Race Card? Who's Really Playing Games With Voters?

Oct 07, 2011 | Updated Dec 07, 2011

Playing the race card?

Secretary of State Scott Gessler recently stated that he was "disappointed that some have played the race card" in response to his decision to sue Denver's Clerk and Recorder Debra Johnson for mailing ballots to legally registered voters who missed the election.

During last spring's municipal election, then-Clerk & Recorder Stephanie O'Malley sent ballots to similarly registered voters. It's these registered voters -- deemed inactive because they missed ONE recent general election -- that Gessler now demands are ineligible to receive a mail-in ballot.

It is simply a fact that the lawsuit would impact minorities at a higher rate than anyone else. That is the reality of the situation -- not a "card" that has been played. It is outrageous to accuse those who raise the fact that Gessler's actions will disproportionately affect people of color as having less than legitimate motivations.

This is not about politics; it's about the numbers. And the math doesn't lie.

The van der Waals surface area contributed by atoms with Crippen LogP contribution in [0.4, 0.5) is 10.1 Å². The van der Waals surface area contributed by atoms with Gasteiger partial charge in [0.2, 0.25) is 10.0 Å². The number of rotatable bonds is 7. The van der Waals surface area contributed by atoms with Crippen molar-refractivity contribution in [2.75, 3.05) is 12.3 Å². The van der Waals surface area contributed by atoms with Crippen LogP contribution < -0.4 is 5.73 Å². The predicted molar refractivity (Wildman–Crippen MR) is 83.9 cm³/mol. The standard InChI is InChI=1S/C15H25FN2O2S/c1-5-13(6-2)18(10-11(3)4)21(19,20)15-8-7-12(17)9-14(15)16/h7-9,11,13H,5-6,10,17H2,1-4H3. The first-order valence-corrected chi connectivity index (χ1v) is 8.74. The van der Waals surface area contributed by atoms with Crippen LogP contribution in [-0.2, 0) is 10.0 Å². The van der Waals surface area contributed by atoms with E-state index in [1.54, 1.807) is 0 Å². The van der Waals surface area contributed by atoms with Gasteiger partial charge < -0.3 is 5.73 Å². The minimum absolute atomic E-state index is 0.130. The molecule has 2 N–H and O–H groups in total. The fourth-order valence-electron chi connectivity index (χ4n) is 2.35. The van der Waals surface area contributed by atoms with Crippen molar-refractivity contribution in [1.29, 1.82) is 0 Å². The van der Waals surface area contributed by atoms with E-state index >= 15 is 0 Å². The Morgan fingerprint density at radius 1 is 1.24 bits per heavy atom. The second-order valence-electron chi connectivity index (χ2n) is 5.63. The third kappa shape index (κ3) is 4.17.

In one regard, Gessler is correct: this debate should not break down along the lines of race and ethnicity because so many other people are likely to be disenfranchised.

Perhaps Gessler would prefer his opponents use the "senior card" to describe the lawsuit's impact. After all, almost 25 percent of inactive voters who participated in the municipal election were over the age of 50.

Or maybe he would prefer the addition of the "sick and poor card." Gessler suggests that it only takes a couple of clicks on his website for people to update their registration. For those who have Internet access, the Secretary of State's website is less than user-friendly and requires more than a few clicks. And unfortunately, the digital divide continues to exist in low-income Denver neighborhoods, where a lot of people quite simply don't have access to the Internet.

Even a cursory analysis of his actions indicates that it hurts far more than just minority populations. His inference that his opponents are playing the "race card" drives a wedge between Anglo and minority voters, as if minorities hope to play by a different set of rules. To be blunt, legally registered voters -- no matter their background -- should be guaranteed their right to vote without additional obstacles. And the Secretary of State should be opening avenues to the ballot box rather than providing legal challenges.